Therapy of Spiritual Illnesses: An Introduction to the Ascetic Tradition of the Orthodox Church: (Book Review)

Quite often, after I’ve completed reading a book, I’ll exclaim to my wife something to the effect that, “This is the best book ever!” To which she will roll her eyes and yawn. So it is understandable if she feels I am somewhat crying wolf here.
Nevertheless, I just completed volume one of a three volume set entitled, Therapy of Spiritual Illnesses: An Introduction to the Ascetic Tradition of the Orthodox Church, by Dr. Jean-Claude Larchet, and I have to exclaim that it is one of the very best books I have ever read!
It is riveting and compelling for anyone who has an interest in details about the original spiritual health of man in Paradise, the fall of man, and the details of how the fall manifests in our daily lives today. It offers a very clear summary of the thoughts of the Church Fathers on the topic of the primary passions (self-love, gluttony, lust, love of money and greed, sadness, acedia, anger, fear, vainglory and pride), how they came about, how they draw us away from God, the role of the devil and demons in the fall and how they incite our passions through deception and other activity.
The particular beauty of this book is how clearly it describes these things, and how succinctly it describes very difficult ideas and concepts, which led me to many ‘lightbulb’ or ‘ah-hah’ moments, in which complex ideas from Scripture, from the liturgy, and from the writings of the Church Fathers, suddenly made more sense and came clear, due to the clarity and simplicity of the authors writing.
In some respects it is a terrifying book to read because it brings to light, and describes so clearly, the overwhelmingly desperate plight of mankind, if he chooses not to turn to Christ for healing, or salvation. It doesn’t allow the reader to claim ignorance any longer, or to hide from the reality of life in a fallen world, and a fallen self. In many respects it is a startling book because of the way it brings these realities to light, which, at least for me, had previously remained somewhat obscured, due to the complexity of them, and my own dullness of mind.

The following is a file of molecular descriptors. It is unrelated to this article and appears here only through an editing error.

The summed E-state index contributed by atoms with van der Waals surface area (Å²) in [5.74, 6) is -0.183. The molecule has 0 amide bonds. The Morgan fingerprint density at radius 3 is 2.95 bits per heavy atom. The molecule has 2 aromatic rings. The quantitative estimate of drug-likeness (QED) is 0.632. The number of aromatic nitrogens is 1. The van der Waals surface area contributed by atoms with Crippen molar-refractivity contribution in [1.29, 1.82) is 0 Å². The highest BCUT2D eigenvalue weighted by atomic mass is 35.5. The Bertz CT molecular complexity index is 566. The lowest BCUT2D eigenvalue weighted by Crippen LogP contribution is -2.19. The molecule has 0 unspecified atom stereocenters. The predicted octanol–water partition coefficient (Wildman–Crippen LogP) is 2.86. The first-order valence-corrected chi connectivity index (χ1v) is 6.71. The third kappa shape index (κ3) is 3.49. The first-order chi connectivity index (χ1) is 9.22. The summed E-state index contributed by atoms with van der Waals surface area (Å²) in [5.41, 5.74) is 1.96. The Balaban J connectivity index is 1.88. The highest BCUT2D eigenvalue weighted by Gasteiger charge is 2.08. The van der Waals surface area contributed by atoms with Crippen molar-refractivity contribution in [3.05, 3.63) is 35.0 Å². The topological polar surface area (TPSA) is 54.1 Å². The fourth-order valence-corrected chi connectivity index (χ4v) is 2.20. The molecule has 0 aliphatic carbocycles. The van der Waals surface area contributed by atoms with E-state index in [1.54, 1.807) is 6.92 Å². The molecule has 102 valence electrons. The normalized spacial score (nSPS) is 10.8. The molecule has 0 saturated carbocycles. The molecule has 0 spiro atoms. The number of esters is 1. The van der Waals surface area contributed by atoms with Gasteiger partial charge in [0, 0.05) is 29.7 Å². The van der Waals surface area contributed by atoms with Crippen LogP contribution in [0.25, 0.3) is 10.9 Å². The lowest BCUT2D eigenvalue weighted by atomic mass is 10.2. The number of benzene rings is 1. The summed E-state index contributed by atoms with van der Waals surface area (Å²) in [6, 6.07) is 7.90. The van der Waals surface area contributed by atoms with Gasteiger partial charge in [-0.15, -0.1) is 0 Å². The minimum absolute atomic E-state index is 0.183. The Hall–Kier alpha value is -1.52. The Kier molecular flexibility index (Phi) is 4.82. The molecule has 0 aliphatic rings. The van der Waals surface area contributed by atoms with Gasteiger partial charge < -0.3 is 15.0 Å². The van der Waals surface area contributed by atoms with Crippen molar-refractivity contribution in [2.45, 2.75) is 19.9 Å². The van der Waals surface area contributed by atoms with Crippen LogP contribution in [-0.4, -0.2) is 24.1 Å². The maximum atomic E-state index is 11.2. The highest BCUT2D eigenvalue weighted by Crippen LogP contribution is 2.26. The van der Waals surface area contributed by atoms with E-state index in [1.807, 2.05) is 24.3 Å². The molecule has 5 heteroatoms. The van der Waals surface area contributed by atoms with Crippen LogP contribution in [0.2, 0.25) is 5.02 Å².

Since it is the first book in a series of three, it only tells part of the story, by explaining the problem, and setting up the reader to learn about the solution in the following volumes.
Volume two focuses on Christ as our physician, the sacraments as therapy, the role of the individual through their faith, desire for healing, repentance, prayer, the following the commandments, and hope; and further discusses the role of ascetic disciplines and inner warfare in battling our thoughts.
Volume three finally describes spiritual therapies which address each of the passions specifically, as outlined in the first volume, and concludes with a discussion of our return to spiritual health—free of the passions, in love and knowledge of God.

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